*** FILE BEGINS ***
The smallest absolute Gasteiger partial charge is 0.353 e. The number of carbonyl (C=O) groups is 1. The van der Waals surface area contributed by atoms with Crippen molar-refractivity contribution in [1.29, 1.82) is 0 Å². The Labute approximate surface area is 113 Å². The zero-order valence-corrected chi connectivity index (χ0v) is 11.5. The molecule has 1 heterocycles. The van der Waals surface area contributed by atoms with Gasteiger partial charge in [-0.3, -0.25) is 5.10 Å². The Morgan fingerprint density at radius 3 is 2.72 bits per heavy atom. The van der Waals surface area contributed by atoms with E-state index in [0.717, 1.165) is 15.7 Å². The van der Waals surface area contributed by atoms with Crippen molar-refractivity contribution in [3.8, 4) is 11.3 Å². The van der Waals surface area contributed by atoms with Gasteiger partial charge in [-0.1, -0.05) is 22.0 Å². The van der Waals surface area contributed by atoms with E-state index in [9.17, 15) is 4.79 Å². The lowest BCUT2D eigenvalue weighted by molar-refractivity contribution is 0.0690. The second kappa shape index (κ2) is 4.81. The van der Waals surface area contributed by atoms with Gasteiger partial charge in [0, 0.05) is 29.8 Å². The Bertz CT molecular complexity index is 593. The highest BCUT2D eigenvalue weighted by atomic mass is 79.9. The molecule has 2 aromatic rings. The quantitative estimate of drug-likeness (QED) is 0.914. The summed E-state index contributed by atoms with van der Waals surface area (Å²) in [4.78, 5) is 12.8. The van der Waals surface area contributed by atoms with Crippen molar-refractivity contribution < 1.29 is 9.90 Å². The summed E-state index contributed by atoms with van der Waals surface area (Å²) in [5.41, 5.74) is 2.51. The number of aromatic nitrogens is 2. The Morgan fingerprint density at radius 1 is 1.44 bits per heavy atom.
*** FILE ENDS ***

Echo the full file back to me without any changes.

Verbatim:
The smallest absolute Gasteiger partial charge is 0.353 e. The number of carbonyl (C=O) groups is 1. The van der Waals surface area contributed by atoms with Crippen molar-refractivity contribution in [1.29, 1.82) is 0 Å². The Labute approximate surface area is 113 Å². The zero-order valence-corrected chi connectivity index (χ0v) is 11.5. The molecule has 1 heterocycles. The van der Waals surface area contributed by atoms with Gasteiger partial charge in [-0.3, -0.25) is 5.10 Å². The Morgan fingerprint density at radius 3 is 2.72 bits per heavy atom. The van der Waals surface area contributed by atoms with E-state index in [0.717, 1.165) is 15.7 Å². The van der Waals surface area contributed by atoms with Crippen molar-refractivity contribution in [3.8, 4) is 11.3 Å². The van der Waals surface area contributed by atoms with Gasteiger partial charge in [-0.1, -0.05) is 22.0 Å². The van der Waals surface area contributed by atoms with E-state index in [9.17, 15) is 4.79 Å². The lowest BCUT2D eigenvalue weighted by molar-refractivity contribution is 0.0690. The second kappa shape index (κ2) is 4.81. The van der Waals surface area contributed by atoms with Gasteiger partial charge in [0, 0.05) is 29.8 Å². The Bertz CT molecular complexity index is 593. The highest BCUT2D eigenvalue weighted by atomic mass is 79.9. The molecule has 2 aromatic rings. The quantitative estimate of drug-likeness (QED) is 0.914. The summed E-state index contributed by atoms with van der Waals surface area (Å²) in [4.78, 5) is 12.8. The van der Waals surface area contributed by atoms with Crippen molar-refractivity contribution < 1.29 is 9.90 Å². The summed E-state index contributed by atoms with van der Waals surface area (Å²) in [5.41, 5.74) is 2.51. The number of aromatic nitrogens is 2. The Morgan fingerprint density at radius 1 is 1.44 bits per heavy atom.